Meet the Bibliomaniac: Tony Warmus

June is Great Outdoors Month, which made us think of HPB Regional Manager, Tony Warmus. When he’s not overseeing stores in Indiana, Kentucky, Georgia and Missouri, Tony is outside hiking, skiing the Canadian Rockies or tending to his bee apiary. In this edition of Meet the Bibilomaniac, Tony shares his favorite books, movies, outdoor adventures and more. Take it away, Tony! 

When did you start working at HPB?

What is your favorite part about working here?
The people I work with, some of whom I’ve known for over 20 years. That and the fact that I can always discover something new to read when I visit each of my stores.

What are you reading right now?
Well, I’m reading more than one book. It’s hard to have only one going at a time! For fiction, I’m currently reading a collection of short stories by Ottessa Moshfegh called Homesick for Another World. She was recommended by David Sedaris when we saw him give a reading at Butler University here in Indianapolis. To say her humor is obtuse is putting it mildly! I love the voice of her characters and the odd details she describes. I haven’t laughed out loud while reading a book in a quite a while. I’d highly recommend her book.

For nonfiction, I just picked up The Earth Moved: On the Remarkable Achievements of Earthworms by Amy Stewart. It’s basically about what the title says, and it’s full of so many interesting facts about earthworms that I can’t put it down. For example, did you know that after the glaciers retreated after the last ice age, the exposed ground would have remained free of earthworms for nearly 1.5 million years if it hadn’t been for the spread of agrarian culture around the world? I just think that’s incredible! It’s a very readable book. Amy Stewart also wrote The Drunken Botanist, another one of my favorites.

If you could write a book about yourself, what would the title be?
It would be one of those long titles, probably something like Pour Me Some Wine and I’ll Tell You My Tale. As that title may suggest, I’m fond of a good glass of wine, particularly during what I like to call my “attitude adjustment” hour between 5-6 p.m. every day.

What is your all-time favorite book, movie or album?
My all-time favorite book is The Direction of Time by physicist Hans Reichenbach. I guess that gives me away as being a bit of a nerd. That book is the classic work on the underlying nature of time, part philosophy and part advanced physics. Hans Reichenbach was the first scientist to help really clarify the notion that entropy ensures time moves in one direction, what we perceive as forward.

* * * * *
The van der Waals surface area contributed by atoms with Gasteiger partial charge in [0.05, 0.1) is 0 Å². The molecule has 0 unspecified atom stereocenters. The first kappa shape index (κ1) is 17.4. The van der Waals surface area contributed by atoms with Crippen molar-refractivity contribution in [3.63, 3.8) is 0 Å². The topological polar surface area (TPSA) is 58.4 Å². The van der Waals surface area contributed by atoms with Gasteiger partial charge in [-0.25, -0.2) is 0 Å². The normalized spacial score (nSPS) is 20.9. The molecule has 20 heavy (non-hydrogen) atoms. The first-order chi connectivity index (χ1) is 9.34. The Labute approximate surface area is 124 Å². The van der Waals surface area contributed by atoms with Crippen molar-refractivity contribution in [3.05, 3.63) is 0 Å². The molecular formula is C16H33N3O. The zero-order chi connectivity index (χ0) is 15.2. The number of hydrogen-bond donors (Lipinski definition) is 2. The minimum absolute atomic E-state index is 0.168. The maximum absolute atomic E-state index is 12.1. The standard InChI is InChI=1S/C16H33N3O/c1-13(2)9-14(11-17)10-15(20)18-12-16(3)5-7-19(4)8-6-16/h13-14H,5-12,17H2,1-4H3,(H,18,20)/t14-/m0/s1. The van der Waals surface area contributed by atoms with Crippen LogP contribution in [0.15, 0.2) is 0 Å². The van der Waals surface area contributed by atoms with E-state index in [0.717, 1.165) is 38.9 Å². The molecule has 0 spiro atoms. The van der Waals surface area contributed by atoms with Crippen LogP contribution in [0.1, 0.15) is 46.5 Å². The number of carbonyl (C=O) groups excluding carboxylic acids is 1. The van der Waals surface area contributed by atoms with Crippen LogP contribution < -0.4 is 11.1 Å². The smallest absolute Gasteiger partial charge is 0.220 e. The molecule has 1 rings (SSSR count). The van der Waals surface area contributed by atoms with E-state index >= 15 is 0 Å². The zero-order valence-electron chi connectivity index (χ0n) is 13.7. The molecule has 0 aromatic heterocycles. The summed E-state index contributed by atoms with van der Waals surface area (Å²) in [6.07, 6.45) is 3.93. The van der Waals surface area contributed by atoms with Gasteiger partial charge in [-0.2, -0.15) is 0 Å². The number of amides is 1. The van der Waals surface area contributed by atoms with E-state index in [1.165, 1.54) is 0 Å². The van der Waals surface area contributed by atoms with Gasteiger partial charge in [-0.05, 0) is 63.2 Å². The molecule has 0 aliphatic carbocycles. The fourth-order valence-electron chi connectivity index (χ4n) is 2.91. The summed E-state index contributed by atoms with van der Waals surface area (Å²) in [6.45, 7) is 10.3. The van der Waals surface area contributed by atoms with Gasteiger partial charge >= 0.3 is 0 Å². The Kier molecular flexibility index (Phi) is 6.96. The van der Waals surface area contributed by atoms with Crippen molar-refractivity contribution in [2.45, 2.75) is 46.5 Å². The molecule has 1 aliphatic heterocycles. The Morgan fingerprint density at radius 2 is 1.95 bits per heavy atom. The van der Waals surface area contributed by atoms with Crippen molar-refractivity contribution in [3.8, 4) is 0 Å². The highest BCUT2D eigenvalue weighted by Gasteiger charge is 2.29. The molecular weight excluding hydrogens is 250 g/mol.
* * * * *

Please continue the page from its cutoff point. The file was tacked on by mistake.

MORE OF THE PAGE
My all-time favorite movie would be Aliens, at least judging by the number of times I’ve re-watched it. That movie is good on so many levels, but I really love watching the transition of Ripley from meek, science consultant to confident leader of the surviving group of soldiers.

My all-time favorite album would be The Smith’s Hatful of Hollow, because their music was popular during my college years at the University of Illinois. More recently, I’d say Tycho’s Dive.

What movie or TV shows are you embarrassed to admit you love?
Master & Commander: Far Side of the World. It’s based on a book of the same name by Patrick O’Brian, who also wrote The Golden Ocean, and who’s another favorite author of mine. I’ve seen the movie so many times that my partner just rolls his eyes when he walks by and sees it on the television again. Also, The Cable Guy with Jim Carrey. I know I’m not alone in that!

What is something people would be surprised to learn about you?
I’m a beekeeper!

What are some of your favorite outdoor activities? Also, tell us more about your interest in beekeeping.
I’m an avid skier and you can find me out on the slopes quite a bit in January and February each year. Sunshine Village in Banff, Alberta Canada is my favorite ski resort.

I’ve been a beekeeper for seven seasons now, and I’m still learning the ropes. This year I’ve grown my apiary to 15 hives, and I’ll be making my first ever attempt to breed my own queens. For anyone interested, my favorite book about beekeeping is First Lessons in Beekeeping by Dadant. Bees are fascinating creatures, the only insect domesticated by humans. I love working with bees, and I can sit for an hour just watching the workers come and go from a hive entrance.

Where’s the best place you’ve travelled to?
The Canadian Rockies. I’ve skied as well as hiked up there many times. This past season I visited Alberta, Canada and stayed at the Fairmont Banff Springs Hotel, which is a massive, fully-restored old luxury hotel that was built during the 19th century as one of Canada’s grand railway hotels. The views are incredible, and it feels like you’re visiting the past when you stay there.

What’s the most interesting experience you’ve had on an outdoor adventure?
I broke my arm once on a solo hike in the Gila Wilderness in Southern New Mexico near Silver City. The Gila is a very remote area, considered a ‘high plateau desert’ with a fire ecology. Winter storms often knock down dead, burnt trees, some of them as much five feet in diameter, and those trees can block or obscure the trail.  I was hiking through just such an area in early spring, and it was while I was climbing over the fallen trees that I slipped and broke my left arm just above the wrist. Luckily I was only five hours from the end of my hike, but that was an interesting experience!

Anything else you’d like to add?
I think everybody, every year should be required to go on a “reading vacation,” a place where they bring all of their unread books and just spend uninterrupted hours immersed in something new, fiction or nonfiction. Doesn’t that sound like heaven?